The time has come to say goodbye to a much-loved annual event: declaring the coming year as the ‘Year of VDI’.
There is no doubt that VDI (virtual desktop infrastructure) deployments will continue to grow, use cases will develop and the technology will continue to be a key part of the IT department’s desktop portfolio, but it simply won’t be the complete panacea for the IT problems that we once thought.
To understand why, look no further than the two trends that are set to dominate 2014: enterprise mobility and cloud-hosted desktops.
Mobility is undoubtedly changing the way that people work and the way IT can support evolving workstyles and behaviour. As we see the mobility strategy of different enterprises maturing, simultaneously consumer technology is showing us that it’s apps and data that really matter.
Consumers are now very happy to procure and download the apps they need to do their work onto their device of choice, be it a Windows Surface tablet or on an iPhone. The laptop is no longer dominant, it’s just one of the many devices that individuals are bringing into the workplace.
As a result IT is having to face the challenge of being able to host and deliver thousands of Windows apps across any device regardless of where they are needed, without leaving a trace of the user. For this to occur effectively though, we have to recognise that complete virtual desktops are great for certain use cases, but they are just one possible option to enable a mobile, flexible workforce.
The potential of cloud-hosted desktops is front of mind for many IT decision makers over the coming year, as organisations look for solutions that don’t involve buying, configuring and managing the entire solution on their own.
>See also: The case for desktop virtualisation
The introduction of Amazon WorkSpaces and the acquisition of Desktone by VMware show that this already healthy market will continue to expand. But the hype around such announcements, as in the early years of VDI, has hidden the important details.
It all comes down to maturity, while VDI can certainly play a role in cloud-hosted desktops the conversation has changed from where the desktops are running to managing the lifecycle of those desktops.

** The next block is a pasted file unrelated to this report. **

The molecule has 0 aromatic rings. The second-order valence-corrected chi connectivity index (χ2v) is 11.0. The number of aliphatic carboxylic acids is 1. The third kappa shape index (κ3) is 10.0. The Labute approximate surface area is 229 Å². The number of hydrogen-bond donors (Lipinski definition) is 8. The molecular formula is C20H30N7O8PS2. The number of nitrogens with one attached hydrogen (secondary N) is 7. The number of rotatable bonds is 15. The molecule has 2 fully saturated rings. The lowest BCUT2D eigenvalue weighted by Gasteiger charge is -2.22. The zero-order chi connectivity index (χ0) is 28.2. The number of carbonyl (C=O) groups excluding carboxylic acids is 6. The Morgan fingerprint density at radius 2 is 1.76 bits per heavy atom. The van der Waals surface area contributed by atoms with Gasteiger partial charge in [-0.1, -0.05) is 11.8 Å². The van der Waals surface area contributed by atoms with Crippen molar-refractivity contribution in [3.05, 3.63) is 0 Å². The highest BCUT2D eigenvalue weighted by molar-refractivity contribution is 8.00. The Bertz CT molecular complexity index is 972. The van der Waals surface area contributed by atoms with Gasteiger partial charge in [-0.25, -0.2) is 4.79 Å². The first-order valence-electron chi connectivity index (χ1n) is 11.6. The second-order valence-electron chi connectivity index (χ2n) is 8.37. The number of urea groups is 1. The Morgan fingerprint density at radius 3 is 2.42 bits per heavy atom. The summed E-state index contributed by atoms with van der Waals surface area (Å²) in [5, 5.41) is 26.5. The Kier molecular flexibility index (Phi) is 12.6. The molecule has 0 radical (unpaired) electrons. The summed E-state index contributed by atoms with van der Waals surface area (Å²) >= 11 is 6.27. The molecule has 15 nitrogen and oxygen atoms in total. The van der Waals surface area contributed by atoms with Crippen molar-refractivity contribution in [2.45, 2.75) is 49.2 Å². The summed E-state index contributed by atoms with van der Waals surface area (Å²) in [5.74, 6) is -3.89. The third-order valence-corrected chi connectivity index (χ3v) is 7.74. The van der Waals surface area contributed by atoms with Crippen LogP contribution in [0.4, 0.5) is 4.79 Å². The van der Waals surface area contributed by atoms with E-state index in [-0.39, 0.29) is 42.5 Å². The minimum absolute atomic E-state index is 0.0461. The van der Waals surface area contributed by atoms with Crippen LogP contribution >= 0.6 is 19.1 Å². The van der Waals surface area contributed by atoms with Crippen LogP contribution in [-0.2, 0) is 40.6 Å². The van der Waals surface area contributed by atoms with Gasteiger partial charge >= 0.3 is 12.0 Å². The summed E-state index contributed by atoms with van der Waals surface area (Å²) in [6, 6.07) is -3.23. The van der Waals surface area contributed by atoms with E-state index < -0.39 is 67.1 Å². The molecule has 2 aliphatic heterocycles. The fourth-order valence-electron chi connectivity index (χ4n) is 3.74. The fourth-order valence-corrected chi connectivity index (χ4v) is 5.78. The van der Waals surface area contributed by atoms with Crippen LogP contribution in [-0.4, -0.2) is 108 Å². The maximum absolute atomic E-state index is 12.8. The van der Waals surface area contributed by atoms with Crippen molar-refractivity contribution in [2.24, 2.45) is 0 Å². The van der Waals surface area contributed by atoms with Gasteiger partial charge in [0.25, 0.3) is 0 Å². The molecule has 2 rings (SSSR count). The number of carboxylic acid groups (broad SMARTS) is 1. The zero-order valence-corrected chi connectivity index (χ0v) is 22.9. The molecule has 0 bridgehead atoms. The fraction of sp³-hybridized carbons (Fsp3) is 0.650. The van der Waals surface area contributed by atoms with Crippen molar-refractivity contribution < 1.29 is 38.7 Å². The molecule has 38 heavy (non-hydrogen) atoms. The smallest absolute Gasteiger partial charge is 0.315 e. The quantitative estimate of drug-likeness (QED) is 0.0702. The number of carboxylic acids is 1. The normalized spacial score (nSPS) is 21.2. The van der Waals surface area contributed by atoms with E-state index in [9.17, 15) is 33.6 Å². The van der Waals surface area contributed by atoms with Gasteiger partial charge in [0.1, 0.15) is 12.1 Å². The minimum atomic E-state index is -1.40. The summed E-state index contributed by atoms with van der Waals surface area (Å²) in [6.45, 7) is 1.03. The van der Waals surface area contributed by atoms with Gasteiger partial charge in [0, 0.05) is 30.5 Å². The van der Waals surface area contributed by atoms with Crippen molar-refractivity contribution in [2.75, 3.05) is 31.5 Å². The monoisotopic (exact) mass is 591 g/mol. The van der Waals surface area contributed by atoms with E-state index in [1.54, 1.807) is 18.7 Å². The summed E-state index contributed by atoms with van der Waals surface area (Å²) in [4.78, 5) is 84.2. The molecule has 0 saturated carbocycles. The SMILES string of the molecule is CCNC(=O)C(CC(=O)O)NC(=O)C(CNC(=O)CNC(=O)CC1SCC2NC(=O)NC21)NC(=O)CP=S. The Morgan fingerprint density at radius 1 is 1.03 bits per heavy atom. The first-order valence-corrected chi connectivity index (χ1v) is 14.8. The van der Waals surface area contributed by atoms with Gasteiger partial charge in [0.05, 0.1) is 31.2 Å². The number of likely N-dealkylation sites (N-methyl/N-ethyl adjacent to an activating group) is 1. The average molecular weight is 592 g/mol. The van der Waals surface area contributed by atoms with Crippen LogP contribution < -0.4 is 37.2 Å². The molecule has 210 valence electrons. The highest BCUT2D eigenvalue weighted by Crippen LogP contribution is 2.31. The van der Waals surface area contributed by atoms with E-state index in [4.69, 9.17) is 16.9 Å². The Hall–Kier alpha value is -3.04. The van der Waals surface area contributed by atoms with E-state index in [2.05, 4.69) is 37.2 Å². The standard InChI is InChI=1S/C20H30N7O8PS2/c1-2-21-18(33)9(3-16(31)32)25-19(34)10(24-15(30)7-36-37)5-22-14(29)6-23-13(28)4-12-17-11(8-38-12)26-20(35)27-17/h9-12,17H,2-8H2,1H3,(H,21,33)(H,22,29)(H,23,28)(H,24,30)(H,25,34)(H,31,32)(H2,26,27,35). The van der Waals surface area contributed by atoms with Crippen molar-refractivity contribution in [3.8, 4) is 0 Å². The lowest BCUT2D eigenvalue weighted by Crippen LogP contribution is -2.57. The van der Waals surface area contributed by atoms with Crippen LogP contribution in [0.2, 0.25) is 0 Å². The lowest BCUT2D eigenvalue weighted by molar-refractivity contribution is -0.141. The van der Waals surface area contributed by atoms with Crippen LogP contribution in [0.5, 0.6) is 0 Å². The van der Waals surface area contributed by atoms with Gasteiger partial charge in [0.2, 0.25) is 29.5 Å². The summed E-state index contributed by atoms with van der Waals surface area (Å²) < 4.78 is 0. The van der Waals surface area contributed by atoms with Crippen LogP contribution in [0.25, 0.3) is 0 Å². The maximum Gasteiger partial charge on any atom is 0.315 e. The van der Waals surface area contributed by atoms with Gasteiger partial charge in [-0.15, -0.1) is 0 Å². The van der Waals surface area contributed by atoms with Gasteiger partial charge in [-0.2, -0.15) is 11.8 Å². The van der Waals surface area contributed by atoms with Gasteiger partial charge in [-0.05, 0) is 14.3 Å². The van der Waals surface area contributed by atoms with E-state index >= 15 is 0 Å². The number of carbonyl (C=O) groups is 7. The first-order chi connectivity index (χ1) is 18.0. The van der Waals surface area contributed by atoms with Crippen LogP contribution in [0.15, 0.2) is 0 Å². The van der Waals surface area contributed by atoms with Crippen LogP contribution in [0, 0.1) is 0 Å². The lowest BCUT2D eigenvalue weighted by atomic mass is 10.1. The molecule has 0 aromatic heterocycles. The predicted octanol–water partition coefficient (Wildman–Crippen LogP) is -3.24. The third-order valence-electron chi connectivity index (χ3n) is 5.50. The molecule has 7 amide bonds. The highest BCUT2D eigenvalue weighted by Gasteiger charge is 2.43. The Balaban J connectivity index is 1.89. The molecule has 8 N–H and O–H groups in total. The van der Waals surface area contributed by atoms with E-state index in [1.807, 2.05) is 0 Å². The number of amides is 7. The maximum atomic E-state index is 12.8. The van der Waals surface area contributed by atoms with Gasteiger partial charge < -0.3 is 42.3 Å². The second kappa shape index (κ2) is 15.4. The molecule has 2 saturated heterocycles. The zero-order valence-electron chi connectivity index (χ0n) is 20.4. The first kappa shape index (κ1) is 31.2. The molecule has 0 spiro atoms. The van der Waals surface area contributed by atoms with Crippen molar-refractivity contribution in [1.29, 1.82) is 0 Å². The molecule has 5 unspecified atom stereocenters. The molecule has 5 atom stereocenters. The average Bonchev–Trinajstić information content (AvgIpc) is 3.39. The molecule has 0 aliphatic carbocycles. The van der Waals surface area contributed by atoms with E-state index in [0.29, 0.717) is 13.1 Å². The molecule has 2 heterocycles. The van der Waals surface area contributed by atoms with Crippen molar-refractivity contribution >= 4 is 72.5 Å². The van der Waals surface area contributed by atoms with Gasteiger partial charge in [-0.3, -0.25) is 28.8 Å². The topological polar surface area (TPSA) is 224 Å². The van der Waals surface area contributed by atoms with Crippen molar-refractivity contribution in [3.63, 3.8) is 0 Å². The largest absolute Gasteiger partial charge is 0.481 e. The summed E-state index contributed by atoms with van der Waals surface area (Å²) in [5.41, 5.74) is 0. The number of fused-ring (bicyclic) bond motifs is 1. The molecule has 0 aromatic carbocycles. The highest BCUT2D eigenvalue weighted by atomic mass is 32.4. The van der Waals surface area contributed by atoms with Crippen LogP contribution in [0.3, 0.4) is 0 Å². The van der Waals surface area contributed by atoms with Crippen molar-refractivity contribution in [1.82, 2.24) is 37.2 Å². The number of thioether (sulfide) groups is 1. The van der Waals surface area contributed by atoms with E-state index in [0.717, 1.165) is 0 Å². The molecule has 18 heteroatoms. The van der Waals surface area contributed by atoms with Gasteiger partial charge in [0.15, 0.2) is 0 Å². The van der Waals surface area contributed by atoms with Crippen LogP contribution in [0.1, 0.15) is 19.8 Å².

Providing the right service for a user takes more than just hosting a desktop OS. You have to be able to understand the role of data and apps in the productivity of employees in order to provide them with a tailored experience.
The services that will succeed are those that don’t just host a generic desktop but deliver the right apps in the right way for their users. As IT departments begin using public cloud infrastructures to provide desktop and app services they will also want a high level of control to ensure they are delivering the right tools and services to each individual.
For example, someone working in the health profession will have a completely different set of requirements compared to a graphic designer. These professions have vastly different needs, and it may simply not be appropriate or cost effective to provide them both with a complete VDI solution, when in fact they may just need to access certain apps on their personal tablet or laptop.
There is a common theme through both these trends: desktop virtualisation is about far more than VDI. To manage the balance between user requirements, cost and manageability, you have to have the flexibility to deliver virtual apps and desktops in a different way for each use case. Whether it be mobilising Windows apps to empower remote workers or enabling desktops and apps, there has to be the ability to give each individual a tailored experience.
2014 is going to be very exciting for enterprise mobility and cloud-hosted desktops, that’s for certain. However, those companies that focus and limit themselves purely to VDI will be clinging to the outdated market predictions and limited strategies of yesteryear.